Friday, July 25, 2014

Camouflage in the Desert

Three weeks ago, my roving buddy and I were walking the Saguaro Discovery Trail at Tohono Chul Park looking for a nighthawk nest we had heard about. Suddenly,  a lesser nighthawk erupted from the ground and flew several feet away.

Where it had been sitting—under a cholla on the bare desert floor—was an olive green speckled egg.nighthawk egg cu 6-23-2014 9-06-43 AM 705x760

We did some research and learned that nighthawks usually lay two eggs. The chicks are semi-precocial, meaning that they can move about after they are hatched, but depend on parental care till they fledge, 17 days later. How can almost-helpless baby birds survive 17 days on the hot desert floor? The answer is that they are invisible!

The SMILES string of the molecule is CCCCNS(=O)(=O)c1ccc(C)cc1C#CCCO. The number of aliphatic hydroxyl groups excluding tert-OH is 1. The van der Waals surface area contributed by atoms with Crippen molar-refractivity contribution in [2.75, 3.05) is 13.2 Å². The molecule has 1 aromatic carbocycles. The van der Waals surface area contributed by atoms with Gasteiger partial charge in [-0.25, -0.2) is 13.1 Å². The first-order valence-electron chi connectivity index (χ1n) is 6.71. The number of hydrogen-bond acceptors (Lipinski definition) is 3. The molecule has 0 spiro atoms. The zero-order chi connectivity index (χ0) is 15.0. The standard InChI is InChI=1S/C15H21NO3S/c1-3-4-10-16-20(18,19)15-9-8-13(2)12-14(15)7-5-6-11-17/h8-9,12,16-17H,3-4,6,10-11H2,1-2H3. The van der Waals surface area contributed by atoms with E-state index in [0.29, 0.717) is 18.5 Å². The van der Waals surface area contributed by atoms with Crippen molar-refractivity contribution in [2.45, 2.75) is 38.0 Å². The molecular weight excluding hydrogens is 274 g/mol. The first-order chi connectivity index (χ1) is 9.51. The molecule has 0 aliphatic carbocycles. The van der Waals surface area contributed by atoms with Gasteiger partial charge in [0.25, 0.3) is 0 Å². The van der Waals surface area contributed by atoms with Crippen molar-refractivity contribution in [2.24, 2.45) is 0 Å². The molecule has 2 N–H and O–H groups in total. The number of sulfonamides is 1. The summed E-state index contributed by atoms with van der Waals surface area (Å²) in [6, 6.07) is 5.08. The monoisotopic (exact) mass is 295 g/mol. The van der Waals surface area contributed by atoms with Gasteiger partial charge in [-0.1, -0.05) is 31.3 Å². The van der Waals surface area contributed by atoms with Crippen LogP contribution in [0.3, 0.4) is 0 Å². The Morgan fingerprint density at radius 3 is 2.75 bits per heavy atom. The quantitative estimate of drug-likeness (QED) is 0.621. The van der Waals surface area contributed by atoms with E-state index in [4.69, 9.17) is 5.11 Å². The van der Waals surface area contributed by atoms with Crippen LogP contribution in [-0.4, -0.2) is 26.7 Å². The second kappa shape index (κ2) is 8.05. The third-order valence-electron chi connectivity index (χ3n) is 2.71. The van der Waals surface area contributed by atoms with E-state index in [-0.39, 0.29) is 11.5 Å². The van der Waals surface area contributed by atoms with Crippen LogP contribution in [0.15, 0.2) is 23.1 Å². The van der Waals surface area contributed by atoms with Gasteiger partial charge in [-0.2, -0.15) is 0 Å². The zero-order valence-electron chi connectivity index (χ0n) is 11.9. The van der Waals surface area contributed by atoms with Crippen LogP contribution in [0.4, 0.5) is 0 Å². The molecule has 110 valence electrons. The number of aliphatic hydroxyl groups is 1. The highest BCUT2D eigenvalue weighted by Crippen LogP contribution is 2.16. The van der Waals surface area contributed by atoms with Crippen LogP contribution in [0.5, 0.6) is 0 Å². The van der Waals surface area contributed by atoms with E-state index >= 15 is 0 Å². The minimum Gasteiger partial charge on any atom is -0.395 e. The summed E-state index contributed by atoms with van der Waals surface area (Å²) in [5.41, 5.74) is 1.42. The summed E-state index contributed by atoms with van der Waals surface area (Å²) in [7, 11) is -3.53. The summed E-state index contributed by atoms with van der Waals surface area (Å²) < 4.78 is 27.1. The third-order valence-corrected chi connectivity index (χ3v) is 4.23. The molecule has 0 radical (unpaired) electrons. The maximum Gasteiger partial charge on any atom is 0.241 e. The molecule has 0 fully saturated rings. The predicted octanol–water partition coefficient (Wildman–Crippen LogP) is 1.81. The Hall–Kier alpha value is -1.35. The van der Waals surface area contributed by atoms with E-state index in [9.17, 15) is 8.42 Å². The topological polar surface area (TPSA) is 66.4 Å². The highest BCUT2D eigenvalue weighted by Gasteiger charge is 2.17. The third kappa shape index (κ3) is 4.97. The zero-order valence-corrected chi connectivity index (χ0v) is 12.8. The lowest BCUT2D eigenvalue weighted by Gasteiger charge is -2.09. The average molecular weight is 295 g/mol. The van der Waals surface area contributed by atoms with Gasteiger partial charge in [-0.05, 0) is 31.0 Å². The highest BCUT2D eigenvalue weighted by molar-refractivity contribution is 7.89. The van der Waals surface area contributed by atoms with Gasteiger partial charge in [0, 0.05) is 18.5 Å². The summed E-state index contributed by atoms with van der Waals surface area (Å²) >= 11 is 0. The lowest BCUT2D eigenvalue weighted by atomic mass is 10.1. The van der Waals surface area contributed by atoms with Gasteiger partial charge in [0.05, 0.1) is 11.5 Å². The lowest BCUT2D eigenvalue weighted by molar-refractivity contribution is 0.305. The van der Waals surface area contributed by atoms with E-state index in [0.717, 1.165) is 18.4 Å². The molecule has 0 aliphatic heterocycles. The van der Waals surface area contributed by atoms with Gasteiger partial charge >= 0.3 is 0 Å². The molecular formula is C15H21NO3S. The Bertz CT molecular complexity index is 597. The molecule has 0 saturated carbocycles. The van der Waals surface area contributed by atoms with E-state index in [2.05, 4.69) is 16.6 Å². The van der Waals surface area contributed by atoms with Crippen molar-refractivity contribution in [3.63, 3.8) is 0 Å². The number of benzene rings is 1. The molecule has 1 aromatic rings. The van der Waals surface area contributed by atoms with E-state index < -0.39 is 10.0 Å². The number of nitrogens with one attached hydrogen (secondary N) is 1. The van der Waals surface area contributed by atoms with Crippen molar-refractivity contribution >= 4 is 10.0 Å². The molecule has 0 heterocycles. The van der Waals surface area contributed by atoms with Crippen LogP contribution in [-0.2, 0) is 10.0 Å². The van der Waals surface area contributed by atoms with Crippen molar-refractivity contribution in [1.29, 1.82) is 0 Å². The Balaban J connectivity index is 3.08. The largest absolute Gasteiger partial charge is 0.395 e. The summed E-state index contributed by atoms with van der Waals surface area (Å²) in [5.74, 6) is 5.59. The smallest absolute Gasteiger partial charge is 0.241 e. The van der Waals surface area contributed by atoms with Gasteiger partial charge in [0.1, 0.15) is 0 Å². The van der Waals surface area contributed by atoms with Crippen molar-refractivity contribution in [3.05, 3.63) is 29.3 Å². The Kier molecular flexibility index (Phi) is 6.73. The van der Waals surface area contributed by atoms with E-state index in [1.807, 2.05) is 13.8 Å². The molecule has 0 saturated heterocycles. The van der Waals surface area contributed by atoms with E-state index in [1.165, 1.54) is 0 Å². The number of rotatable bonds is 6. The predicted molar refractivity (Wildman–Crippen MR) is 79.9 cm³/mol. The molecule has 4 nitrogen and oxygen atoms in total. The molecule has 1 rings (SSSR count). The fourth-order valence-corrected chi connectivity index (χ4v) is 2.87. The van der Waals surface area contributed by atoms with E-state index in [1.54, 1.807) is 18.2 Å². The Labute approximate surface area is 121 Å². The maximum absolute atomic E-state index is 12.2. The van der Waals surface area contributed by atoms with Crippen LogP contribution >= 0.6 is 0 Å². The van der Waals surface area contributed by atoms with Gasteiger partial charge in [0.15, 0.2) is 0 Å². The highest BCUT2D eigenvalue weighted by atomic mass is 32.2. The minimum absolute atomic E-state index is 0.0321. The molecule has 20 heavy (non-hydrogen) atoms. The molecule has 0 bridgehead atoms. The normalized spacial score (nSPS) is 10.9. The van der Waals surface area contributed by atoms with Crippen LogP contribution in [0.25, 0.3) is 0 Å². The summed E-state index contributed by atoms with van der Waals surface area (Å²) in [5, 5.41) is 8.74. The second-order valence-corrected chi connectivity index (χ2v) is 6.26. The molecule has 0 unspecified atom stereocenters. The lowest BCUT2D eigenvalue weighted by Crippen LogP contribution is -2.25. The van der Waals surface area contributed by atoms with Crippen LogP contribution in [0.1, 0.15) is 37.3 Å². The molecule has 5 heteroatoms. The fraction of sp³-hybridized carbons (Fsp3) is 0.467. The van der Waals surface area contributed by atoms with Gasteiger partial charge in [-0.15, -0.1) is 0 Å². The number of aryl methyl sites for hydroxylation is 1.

nighthawk chicksB

nighthawk chicksA

These two amazing photos were taken by photographer John Durham and are used with his permission. He took them in the Altar Valley, somewhat southwest of Tucson.


  1. Wow! I've never seen nighthawk eggs or babies before!
    Thanks KL!

    1. I never saw the baby from the egg I photographed, but at least now I know what to look for. Amazing, no?

  2. They may be invisible, but how do they (or the eggs) survive the heat?

    1. Strange but true: birds like some doves and the nighthawk brood (sit on) the eggs to keep them from overheating! I don't know how the chicks stay cool, but they are able to move around, so perhaps they seek shade.